Spiced Port Fig Jam
The other day, I made a spiced port fig jam for a dinner party that we were catering and I couldn't wait to share the recipe with you. Ripe with spiced fall flavors, it's perfect for slathering on bread, topping with yogurt or simply eating on its own with a spoon. For the dinner party, we topped a crisped round of bread with a paper thin slice of prosciutto a generous dollop of the jam and a drizzle of balsamic reduction - It was a hit!
Figs are in season right now and are absolutely beautiful. Soft and pear-shaped, once cut into, they reveal a center that is full of little seeds. These seeds are what makes figs so enjoyable; popping and delicately snapping with each bite, they provide a special texture to whatever it is you're making.
The jam is made very simply; the figs are de-stemmed and quartered and then put into a small pot that is heating on the stove. Then, a bit of port is added (I had this beautiful Blackberry Port on hand) and along with some sugar and spice, the entire delicious mess is simmered and and reduced to a thick and jammy consistency. The jam is then set aside to cool before it's ready for eating. Fig jam is by no means a new kitchen concept but I believe that all fig jams are not created equal and I attribute the port and the classic fall spices to what makes this jam stand out. My only advice to you, if you make this, is that you double the recipe. This stuff will go quickly..
Spiced Port Fig Jam
- 8-10 figs (either green or black)
- 1/2 cup sugar
- 1/4 cup Port wine
- 1/2 tsp fresh chopped sage
- 1/4 tsp fresh chopped rosemary
- A hefty pinch of cinnamon
- A pinch of salt
De-stem and quarter the figs and dump into a heated pot. Add sugar and port wine, stirring to combine. Add the rosemary, sage, cinnamon and salt. Stir to combine and over medium-low heat, simmer the jam until it reaches a thick consistency (about 20 minutes). Keep an eye on it and add more port or water if the jam gets too thick. Once the jam has reached the desired consistency, scoop it out of the pot and set aside to cool. Store in the refrigerator.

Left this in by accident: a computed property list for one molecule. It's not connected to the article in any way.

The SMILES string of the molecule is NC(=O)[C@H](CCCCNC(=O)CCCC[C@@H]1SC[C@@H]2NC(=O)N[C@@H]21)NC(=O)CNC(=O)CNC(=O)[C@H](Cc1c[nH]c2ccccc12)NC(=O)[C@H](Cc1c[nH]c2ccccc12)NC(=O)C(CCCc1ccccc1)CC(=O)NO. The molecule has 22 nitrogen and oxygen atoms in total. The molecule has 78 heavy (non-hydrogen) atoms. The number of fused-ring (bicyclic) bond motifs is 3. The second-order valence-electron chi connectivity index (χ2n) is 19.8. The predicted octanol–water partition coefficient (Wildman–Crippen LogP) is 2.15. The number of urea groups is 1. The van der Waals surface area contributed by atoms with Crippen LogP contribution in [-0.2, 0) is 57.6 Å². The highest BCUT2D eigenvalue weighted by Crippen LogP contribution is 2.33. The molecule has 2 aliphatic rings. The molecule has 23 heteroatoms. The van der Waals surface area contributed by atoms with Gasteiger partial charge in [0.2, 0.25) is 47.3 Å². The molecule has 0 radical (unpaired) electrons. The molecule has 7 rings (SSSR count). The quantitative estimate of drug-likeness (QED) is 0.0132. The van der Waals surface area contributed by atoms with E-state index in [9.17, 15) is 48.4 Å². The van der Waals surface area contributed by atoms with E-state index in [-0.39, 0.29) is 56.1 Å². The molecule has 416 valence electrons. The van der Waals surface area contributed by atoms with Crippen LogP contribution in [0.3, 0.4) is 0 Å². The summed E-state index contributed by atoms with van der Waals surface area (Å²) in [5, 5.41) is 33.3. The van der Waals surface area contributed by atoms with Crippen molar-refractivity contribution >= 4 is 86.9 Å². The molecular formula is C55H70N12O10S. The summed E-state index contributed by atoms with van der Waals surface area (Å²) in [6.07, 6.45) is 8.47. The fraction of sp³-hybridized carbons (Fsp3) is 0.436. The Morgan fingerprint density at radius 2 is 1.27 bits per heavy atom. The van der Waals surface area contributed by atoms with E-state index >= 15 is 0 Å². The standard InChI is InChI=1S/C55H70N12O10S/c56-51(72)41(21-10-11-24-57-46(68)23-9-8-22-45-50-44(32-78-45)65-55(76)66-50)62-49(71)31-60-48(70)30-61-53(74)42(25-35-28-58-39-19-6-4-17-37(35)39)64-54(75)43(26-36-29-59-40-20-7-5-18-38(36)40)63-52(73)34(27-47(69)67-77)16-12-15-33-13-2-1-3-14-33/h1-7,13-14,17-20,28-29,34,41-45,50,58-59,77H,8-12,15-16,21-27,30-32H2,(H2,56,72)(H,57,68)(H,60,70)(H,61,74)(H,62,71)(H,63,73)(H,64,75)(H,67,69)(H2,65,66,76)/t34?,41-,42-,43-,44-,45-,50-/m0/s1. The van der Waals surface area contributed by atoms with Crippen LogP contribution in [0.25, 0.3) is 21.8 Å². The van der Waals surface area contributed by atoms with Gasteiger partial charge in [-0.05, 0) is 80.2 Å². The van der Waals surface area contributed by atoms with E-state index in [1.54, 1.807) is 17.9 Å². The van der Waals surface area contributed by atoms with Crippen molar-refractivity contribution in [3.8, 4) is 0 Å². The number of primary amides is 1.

What's Hot From The Small Boston Kitchen
Pierogies, after a quick fry in some butter I can't help but think of my Babcia every time I make pierogies. The way she shuffled he...
I'd like to ask you to consider the meatball for a moment. Humble in stature, it doesn't receive nearly as much attention as it de...
Yesterday I posted pictures of a tasty little hors d'oeuvres that I had made in school this week and then I never included the recipe....
Everyone has their own definition of comfort food and while tough to formally define what it is because it changes from person to person, ...
Yesterday I left a little bit of a cliffhanger at the end of my post (oh how dramatic of me) and promised that I'd show you a little t...
A lamb recipe contest...what could be more fun than that? I've always thought of lamb as an underdog in the protein world full of steak...